Via Lee Bey’s Blog,
A derelict former North Lawndale synagogue could get substantially closer to the wrecker's ball this week as Department of Buildings officials begin putting the edifices' demolition contract out to bid, according to a city spokesperson.
Building Department spokesperson Bill McCaffrey said the agency will bid out the contract to demolish the former temple at 3411 W. Douglas Blvd. within "the next couple of days." Due to the building's size--it is big enough to have once sat 3,500 worshippers--department officials will allow prospective bidders to tour the structure before drafting their bids, McCaffrey said.
The shuttered and deteriorating brick and limestone Byzantine Revival structure was once a center of a Jewish--and later, African American--life in the West Side community. Built in 1913 as Anshe Kenesseth Israel, the former temple was once among the largest synagogues in North Lawndale, a predominantly Jewish community in the early and mid-20th century. And for now, the building belongs to a distinctive, but shrinking collection of architecturally high-quality synagogues, schools and public buildings built during that era.
And the petition drive here….
The City of Chicago Department of Buildings has taken court action to demolish 3411 West Douglas, an historic synagogue and the former home of Friendship Baptist Church, that has hosted Martin Luther King Jr., when he lived in the North Lawndale community on Chicago's West Side. The building is not structurally sound and poses imminent danger to the local community. The current owners are not able to finance the necessary costs to stabilize and renovate the building, which exceed over $1 million.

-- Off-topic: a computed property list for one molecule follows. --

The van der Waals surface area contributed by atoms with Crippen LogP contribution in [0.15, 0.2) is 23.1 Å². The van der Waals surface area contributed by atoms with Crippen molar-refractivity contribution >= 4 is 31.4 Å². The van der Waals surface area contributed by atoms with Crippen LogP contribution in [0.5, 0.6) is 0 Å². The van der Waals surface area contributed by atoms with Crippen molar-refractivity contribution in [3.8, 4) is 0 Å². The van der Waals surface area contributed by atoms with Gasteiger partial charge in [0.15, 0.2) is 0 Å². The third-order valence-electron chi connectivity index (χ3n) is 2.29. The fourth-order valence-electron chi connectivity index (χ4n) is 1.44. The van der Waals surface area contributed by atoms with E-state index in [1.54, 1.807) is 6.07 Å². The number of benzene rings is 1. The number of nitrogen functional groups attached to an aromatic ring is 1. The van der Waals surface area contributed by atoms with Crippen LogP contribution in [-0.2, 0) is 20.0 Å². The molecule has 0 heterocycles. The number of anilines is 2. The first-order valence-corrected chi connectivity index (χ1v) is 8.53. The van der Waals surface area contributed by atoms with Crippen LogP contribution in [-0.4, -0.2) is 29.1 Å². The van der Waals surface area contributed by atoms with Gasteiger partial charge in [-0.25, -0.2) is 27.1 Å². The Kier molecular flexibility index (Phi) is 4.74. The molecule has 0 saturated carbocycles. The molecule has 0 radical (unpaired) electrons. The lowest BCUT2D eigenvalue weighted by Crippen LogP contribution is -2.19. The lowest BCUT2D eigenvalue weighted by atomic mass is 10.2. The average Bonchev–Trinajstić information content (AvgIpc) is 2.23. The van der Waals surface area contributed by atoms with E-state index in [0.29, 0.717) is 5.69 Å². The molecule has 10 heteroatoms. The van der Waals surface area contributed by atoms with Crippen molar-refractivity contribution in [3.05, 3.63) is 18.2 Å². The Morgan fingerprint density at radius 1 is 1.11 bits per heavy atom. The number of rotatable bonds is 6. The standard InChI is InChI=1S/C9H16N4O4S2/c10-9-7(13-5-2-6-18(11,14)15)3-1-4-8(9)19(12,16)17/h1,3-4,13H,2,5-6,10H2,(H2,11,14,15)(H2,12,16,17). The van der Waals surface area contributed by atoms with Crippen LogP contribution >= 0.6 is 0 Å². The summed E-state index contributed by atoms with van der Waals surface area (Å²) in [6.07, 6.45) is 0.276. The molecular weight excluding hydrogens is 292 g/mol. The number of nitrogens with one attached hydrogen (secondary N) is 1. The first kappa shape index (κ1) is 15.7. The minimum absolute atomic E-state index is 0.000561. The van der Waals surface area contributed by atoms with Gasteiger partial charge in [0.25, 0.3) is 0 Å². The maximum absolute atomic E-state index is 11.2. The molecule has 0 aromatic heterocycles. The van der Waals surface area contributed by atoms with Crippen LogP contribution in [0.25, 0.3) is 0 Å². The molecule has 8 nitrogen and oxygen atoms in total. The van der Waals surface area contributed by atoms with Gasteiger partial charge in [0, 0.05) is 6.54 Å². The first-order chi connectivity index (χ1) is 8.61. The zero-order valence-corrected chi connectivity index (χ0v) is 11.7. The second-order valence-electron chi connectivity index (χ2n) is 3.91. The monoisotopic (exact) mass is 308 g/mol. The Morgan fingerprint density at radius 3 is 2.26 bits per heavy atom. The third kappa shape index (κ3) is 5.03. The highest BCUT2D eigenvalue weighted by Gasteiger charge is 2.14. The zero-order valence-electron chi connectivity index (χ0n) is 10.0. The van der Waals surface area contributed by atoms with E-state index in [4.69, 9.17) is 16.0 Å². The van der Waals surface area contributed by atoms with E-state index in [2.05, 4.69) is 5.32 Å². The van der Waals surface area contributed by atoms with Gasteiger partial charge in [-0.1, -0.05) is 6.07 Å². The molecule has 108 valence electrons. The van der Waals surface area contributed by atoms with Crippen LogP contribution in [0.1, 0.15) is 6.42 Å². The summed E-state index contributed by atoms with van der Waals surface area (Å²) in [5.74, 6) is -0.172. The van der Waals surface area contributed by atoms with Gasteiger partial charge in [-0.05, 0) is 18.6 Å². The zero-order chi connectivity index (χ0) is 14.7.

With over 1,500 vacant lots, North Lawndale has more vacant buildings and lots than any other community in Chicago, other than Englewood, to the best of my knowledge. The result has been decreases in population, increase in blight, the creation of environments that encourage crime and general reduction in the number of historically and culturally significant buildings. When the cultural assets of a community erode, everything else falls apart. Children’s education becomes less well rounded and relevant and students’ ability to think critically and understand their roles in society decreases. The economic base becomes less diversified, providing fewer opportunities to create a sense of community pride or destinations for tourists, who, in turn would patronize local businesses.
Redeveloping this building could create an anchor for community and economic development around its heritage and culture; connect local community organizations, Chicago Park District, Chicago Public Schools, and Chicago Public Libraries; instill community pride, and create a destination for tourists.